The spread of oak lace bug in Croatia

September 3, 2019 – You have probably noticed these small translucent insects up to 2 mm in size that have been annoyingly „biting“ us this summer. They are called oak lace bugs (Corythucha arcuata) and are pests of oaks. Native to North America, they were first spotted in Europe in 2000.  

In Croatia, this pest was first observed in 2013 near the Bajakovo border crossing and the first rest stop after the border crossing. In 2014 it spread to most of the Spačva basin, which is home to one of the most valuable and largest common oak complexes in Europe. In 2015 and 2016 it remained only in the area of the Spačva basin. In 2017, however, it was discovered in most parts of the lowland continental Croatia and in 2018 its spread intensified. Today, unfortunately, almost all the stands of common oak (Quercus robur), the area of over 200,000 ha, are infected and it is starting to spread on sessile oak (Quercus petraea), which makes up most of the forests in the hilly areas.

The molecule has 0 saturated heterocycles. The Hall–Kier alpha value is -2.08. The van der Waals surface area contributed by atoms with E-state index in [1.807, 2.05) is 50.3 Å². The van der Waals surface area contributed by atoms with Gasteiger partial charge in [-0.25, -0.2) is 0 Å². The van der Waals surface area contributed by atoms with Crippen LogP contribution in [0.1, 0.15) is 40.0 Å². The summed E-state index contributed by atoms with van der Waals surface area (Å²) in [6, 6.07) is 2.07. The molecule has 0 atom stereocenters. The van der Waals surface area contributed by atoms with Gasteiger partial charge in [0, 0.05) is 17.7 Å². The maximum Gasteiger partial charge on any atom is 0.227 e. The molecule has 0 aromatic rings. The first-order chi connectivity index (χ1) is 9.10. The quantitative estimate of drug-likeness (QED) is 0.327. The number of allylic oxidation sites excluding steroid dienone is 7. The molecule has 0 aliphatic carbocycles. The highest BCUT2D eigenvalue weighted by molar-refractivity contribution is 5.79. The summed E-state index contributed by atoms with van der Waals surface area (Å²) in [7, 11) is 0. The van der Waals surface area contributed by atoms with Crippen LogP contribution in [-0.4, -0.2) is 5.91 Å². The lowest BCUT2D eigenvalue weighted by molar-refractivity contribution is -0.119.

Oikon’s team of experts from the Laboratory for Remote Sensing and GIS led by dr. Alen Berta mapped their spread through Croatia based on remote sensing methods (via satellite) and the damage they cause to forests, which you can see from these images.

Spread and intensity of attack of oak lace bug in the Spačva basin (2013-2017)
The final map of the spread of oak lace bug based on analysis in 2018

Although this insect is not a good flyer, due to its count and size, it has been carried along the largest traffic routes and truck stops. Just imagine its abundance when there are 4-5 generations a year and each individual insect lays up to 100 eggs, which means that a single insect that survives the winter inside the bark has up to 10 billion great-grandchildren in the fall. Yes, over 10,000,000,000 of them from just one insect!

The insect sucks chlorophyll from the leaves, which is why they turn brown, and the trees cannot photosynthesize to produce food so they starve. The question is how much longer will our most valuable oak withstand this “diet”, which in some areas has already lasted for around 5-6 years.

For more information about the project our team of experts have done on the oak lace bug: https://oikon.hr/the-study-about-effectiveness-of-measures-for-prevention-of-spreading-of-the-oak-lace-bug/

Oikon d.o.o.

Oikon d.o.o.